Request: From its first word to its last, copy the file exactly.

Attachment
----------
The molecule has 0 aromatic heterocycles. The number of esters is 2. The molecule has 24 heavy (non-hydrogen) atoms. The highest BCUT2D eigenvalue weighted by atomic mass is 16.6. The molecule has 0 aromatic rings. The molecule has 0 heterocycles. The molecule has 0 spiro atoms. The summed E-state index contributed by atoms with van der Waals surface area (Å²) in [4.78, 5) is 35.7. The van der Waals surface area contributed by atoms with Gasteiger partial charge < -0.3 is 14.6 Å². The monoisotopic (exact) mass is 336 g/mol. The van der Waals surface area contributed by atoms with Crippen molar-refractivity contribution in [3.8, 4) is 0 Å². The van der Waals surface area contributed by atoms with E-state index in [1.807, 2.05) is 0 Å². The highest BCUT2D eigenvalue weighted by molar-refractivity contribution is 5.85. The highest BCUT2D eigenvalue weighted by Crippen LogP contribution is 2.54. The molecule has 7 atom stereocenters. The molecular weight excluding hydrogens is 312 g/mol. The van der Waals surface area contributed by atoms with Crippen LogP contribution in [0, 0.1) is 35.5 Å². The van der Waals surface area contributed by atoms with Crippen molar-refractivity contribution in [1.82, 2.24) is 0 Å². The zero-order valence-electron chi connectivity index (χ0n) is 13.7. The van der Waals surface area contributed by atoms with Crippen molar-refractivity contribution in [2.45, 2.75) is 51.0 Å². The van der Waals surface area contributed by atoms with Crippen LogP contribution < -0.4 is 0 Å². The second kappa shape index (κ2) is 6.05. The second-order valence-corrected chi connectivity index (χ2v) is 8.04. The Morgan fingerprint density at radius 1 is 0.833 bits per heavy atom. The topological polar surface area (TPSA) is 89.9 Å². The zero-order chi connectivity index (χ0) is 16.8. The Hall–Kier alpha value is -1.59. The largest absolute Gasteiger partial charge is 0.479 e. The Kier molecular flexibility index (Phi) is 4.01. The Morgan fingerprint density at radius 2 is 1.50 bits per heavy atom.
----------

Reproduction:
The molecule has 0 aromatic heterocycles. The number of esters is 2. The molecule has 24 heavy (non-hydrogen) atoms. The highest BCUT2D eigenvalue weighted by atomic mass is 16.6. The molecule has 0 aromatic rings. The molecule has 0 heterocycles. The molecule has 0 spiro atoms. The summed E-state index contributed by atoms with van der Waals surface area (Å²) in [4.78, 5) is 35.7. The van der Waals surface area contributed by atoms with Gasteiger partial charge < -0.3 is 14.6 Å². The monoisotopic (exact) mass is 336 g/mol. The van der Waals surface area contributed by atoms with Crippen molar-refractivity contribution in [3.8, 4) is 0 Å². The van der Waals surface area contributed by atoms with E-state index in [1.807, 2.05) is 0 Å². The highest BCUT2D eigenvalue weighted by molar-refractivity contribution is 5.85. The highest BCUT2D eigenvalue weighted by Crippen LogP contribution is 2.54. The molecule has 7 atom stereocenters. The molecular weight excluding hydrogens is 312 g/mol. The van der Waals surface area contributed by atoms with Crippen LogP contribution in [0, 0.1) is 35.5 Å². The van der Waals surface area contributed by atoms with Crippen molar-refractivity contribution in [1.82, 2.24) is 0 Å². The zero-order valence-electron chi connectivity index (χ0n) is 13.7. The van der Waals surface area contributed by atoms with Crippen molar-refractivity contribution in [2.45, 2.75) is 51.0 Å². The van der Waals surface area contributed by atoms with Crippen LogP contribution < -0.4 is 0 Å². The second kappa shape index (κ2) is 6.05. The second-order valence-corrected chi connectivity index (χ2v) is 8.04. The Morgan fingerprint density at radius 1 is 0.833 bits per heavy atom. The topological polar surface area (TPSA) is 89.9 Å². The zero-order chi connectivity index (χ0) is 16.8. The Hall–Kier alpha value is -1.59. The largest absolute Gasteiger partial charge is 0.479 e. The Kier molecular flexibility index (Phi) is 4.01. The Morgan fingerprint density at radius 2 is 1.50 bits per heavy atom.